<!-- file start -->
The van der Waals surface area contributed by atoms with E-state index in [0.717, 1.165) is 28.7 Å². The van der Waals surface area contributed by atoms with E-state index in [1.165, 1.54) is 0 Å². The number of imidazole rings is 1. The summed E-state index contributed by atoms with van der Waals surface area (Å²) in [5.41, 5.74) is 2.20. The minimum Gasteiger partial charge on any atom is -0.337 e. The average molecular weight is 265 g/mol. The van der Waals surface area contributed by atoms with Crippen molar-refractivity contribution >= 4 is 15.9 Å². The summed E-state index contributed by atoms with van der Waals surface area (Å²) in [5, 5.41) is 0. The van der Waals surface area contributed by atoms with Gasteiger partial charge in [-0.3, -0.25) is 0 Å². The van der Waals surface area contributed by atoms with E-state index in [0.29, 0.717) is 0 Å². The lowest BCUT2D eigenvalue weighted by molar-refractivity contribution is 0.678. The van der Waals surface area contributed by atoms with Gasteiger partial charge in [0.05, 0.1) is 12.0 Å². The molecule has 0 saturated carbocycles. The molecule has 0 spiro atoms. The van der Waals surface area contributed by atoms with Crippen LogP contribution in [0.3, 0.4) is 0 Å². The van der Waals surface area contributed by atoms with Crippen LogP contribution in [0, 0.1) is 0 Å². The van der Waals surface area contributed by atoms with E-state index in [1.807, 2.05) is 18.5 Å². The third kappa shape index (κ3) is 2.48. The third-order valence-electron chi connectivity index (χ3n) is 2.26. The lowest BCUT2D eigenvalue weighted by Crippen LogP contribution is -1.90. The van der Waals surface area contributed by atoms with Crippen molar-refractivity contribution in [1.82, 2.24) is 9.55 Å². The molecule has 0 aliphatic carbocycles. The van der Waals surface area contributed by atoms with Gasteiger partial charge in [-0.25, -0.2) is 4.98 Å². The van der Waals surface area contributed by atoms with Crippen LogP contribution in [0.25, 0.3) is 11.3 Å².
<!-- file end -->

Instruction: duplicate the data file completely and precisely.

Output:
The van der Waals surface area contributed by atoms with E-state index in [0.717, 1.165) is 28.7 Å². The van der Waals surface area contributed by atoms with E-state index in [1.165, 1.54) is 0 Å². The number of imidazole rings is 1. The summed E-state index contributed by atoms with van der Waals surface area (Å²) in [5.41, 5.74) is 2.20. The minimum Gasteiger partial charge on any atom is -0.337 e. The average molecular weight is 265 g/mol. The van der Waals surface area contributed by atoms with Crippen molar-refractivity contribution >= 4 is 15.9 Å². The summed E-state index contributed by atoms with van der Waals surface area (Å²) in [5, 5.41) is 0. The van der Waals surface area contributed by atoms with Gasteiger partial charge in [-0.3, -0.25) is 0 Å². The van der Waals surface area contributed by atoms with E-state index in [0.29, 0.717) is 0 Å². The lowest BCUT2D eigenvalue weighted by molar-refractivity contribution is 0.678. The van der Waals surface area contributed by atoms with Gasteiger partial charge in [0.05, 0.1) is 12.0 Å². The molecule has 0 saturated carbocycles. The molecule has 0 spiro atoms. The van der Waals surface area contributed by atoms with Crippen LogP contribution in [0.3, 0.4) is 0 Å². The van der Waals surface area contributed by atoms with Crippen LogP contribution in [0, 0.1) is 0 Å². The van der Waals surface area contributed by atoms with E-state index in [1.807, 2.05) is 18.5 Å². The third kappa shape index (κ3) is 2.48. The third-order valence-electron chi connectivity index (χ3n) is 2.26. The lowest BCUT2D eigenvalue weighted by Crippen LogP contribution is -1.90. The van der Waals surface area contributed by atoms with Crippen molar-refractivity contribution in [1.82, 2.24) is 9.55 Å². The molecule has 0 aliphatic carbocycles. The van der Waals surface area contributed by atoms with Gasteiger partial charge in [-0.25, -0.2) is 4.98 Å². The van der Waals surface area contributed by atoms with Crippen LogP contribution in [0.25, 0.3) is 11.3 Å².